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How can you give your children the 3-super-powers of great learners?

date May 18, 2023Dr Kathryn Peckham

In this insightful article, Dr Kathryn Peckham explores ‘school readiness’ and highlights that it’s the experiences you provide as an early educator which are key to building the foundations for learning in the future.

The experiences that any child has during their first years are fundamental in forming the person they will become.  And nowhere is this truer than when offering them the most promising start to their school days.  The experiences you are offering now are far more important than making sure they know their letters or can count to 20.

But how are you preparing your children to succeed in school?

Every child’s early years are a critical and highly sensitive period of development and rapid growth.  You will be familiar with analogies of “little sponges” soaking everything up around them.  And this is indeed a precious time, that no amount of future interventions can make up for.

Boy crawling through a tube

But far from cramming sessions with flashcards or workbooks your children need quality experiences

If they are going to do well, once faced with all the demands of a school classroom, children need to have developed some executive level functioning.  Because without it, no matter how many languages they speak or advanced trigonometry they know, they are going to struggle.

Your children have not been born with this – but they have been born with the potential to develop it

Executive functions, such as cognitive flexibility, working memory and self-control will allow your children to manage with all the demands of the school classroom.  But what does this mean?

  1. When the lesson changes their thinking will need to adapt
  2. When they are asked to do anything they need to hold that thought in their head long enough to act on it
  3. And all with the ability to control their more impulsive responses

This means they can easily go from listening to a teacher at the whiteboard, to practicing their letters at their desk.  They can follow instructions such as going to their draw, getting out their workbook and taking it to their desk.  And when they get there, they can still remember what they need to do with it.

Oh – and they can do all of this without jabbing a friend in the ribs or running off and playing.

So, how do we do this?

Well, simply put, it is rooted in the opportunities you are giving them throughout their early childhood.

You are supporting your children in developing these executive functions every time you make them aware of their thinking.  When you talk to them about how they might behave differently at home or at grandma’s.  Or when you think about how routines change when you go to the park on Fridays.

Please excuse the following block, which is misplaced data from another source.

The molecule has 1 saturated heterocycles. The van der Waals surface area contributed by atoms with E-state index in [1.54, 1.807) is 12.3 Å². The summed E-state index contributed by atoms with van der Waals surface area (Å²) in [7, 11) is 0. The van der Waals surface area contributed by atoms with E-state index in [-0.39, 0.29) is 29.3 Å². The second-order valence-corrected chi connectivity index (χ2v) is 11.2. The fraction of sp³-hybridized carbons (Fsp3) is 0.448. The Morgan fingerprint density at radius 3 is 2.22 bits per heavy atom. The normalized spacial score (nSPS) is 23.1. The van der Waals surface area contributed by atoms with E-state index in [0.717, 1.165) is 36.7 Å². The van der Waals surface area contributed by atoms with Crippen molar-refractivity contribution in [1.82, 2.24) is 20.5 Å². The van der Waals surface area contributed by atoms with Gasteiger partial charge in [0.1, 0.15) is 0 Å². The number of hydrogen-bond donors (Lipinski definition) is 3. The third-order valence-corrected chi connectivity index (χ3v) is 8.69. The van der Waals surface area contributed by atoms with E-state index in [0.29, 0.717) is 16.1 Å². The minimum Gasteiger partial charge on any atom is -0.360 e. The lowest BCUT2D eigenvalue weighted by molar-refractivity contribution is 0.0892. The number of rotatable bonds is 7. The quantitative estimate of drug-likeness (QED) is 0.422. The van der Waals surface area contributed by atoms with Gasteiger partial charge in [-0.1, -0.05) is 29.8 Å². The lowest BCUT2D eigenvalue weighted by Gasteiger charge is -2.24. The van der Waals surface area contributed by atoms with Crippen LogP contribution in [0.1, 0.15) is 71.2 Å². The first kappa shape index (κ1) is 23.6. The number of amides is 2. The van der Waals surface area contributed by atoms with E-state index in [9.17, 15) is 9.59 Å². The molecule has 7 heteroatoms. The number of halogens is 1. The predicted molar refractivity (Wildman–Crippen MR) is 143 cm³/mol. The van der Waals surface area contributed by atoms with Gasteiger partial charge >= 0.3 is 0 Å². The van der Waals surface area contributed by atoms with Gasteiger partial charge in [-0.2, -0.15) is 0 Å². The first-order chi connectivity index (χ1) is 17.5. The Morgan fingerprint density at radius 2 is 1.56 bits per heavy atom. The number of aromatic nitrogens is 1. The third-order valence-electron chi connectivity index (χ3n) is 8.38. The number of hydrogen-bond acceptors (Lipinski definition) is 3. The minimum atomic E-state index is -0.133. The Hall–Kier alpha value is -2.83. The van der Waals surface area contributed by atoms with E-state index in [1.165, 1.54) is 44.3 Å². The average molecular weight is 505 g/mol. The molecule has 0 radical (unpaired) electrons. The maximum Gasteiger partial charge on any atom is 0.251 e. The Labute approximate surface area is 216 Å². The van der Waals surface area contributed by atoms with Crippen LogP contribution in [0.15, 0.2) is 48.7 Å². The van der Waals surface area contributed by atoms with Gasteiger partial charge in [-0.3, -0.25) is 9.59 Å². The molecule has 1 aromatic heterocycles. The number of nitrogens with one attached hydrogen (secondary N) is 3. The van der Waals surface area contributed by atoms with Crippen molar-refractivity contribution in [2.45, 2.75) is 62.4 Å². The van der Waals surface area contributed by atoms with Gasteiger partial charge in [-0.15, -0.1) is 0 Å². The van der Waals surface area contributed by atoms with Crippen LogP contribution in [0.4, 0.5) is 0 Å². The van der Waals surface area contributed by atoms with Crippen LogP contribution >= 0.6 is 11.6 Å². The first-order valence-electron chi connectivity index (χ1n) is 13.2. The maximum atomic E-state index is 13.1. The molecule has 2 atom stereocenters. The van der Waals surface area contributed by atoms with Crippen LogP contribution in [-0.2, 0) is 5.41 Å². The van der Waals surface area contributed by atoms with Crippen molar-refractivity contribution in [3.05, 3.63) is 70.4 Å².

You can help them practice holding a thought in their head.  For example, “Could you go into the other room, choose a book and bring it back to me.”

And you can help them learn to master their more impulsive responses every time the need to wait for their turn or by reminding them that the cake on the table is for after lunch.

boy looking at cupcake under a glass

So what happens if we don’t?

These “super-powers” are so crucial to children when they start school, that really big problems can follow when they have not been well established.  Imagine the child who cannot concentrate, who has no internal voice guiding them and putting on the break.  Or the child who has a melt-down whenever things change.

children dressed as super heroes on a beach

This child may quickly be judged as having a lack of ability, to not be interested or to have attention difficulties.  When all they need are some quality experiences.  Don’t be fooled into misdiagnosis or allow for genuine additional needs for support to be overlooked.  And give your children the 3-super-powers of great learners today!

Don’t miss Kathryn’s live Kinderly webinar on 14th June: “School Ready”… or “Engaged Lifelong Learners”.  Click HERE to book.

Kathryn Peckham school readiness webinar promo

About the author

Dr Dr Kathryn Peckham headshot

Dr Kathryn Peckham is an Early Childhood Consultant, researcher, author and founder of Nurturing Childhoods, an online source of knowledge and support to parents and professionals across the globe.

With a PhD looking at the effect of practice on children’s innate desires to learn and the effect this has on their engagement, Kathryn is a leading expert on the nature of early childhood and the experiences children need to prepare them for all of life’s learning.

Kathryn is an active member of global Early Childhood networks. She conducts research for governments and international organisations, writing curricular for various countries and contributes to industry leading publications and guidance such as Birth to 5 Matters.

With the Nurturing Childhoods Practitioner Accreditation, Setting Accreditation, Master’s Degree and the Nurturing Childhoods Community and Talks for parents, Kathryn really is looking to develop a united approach as, together, we develop the potential of all our children.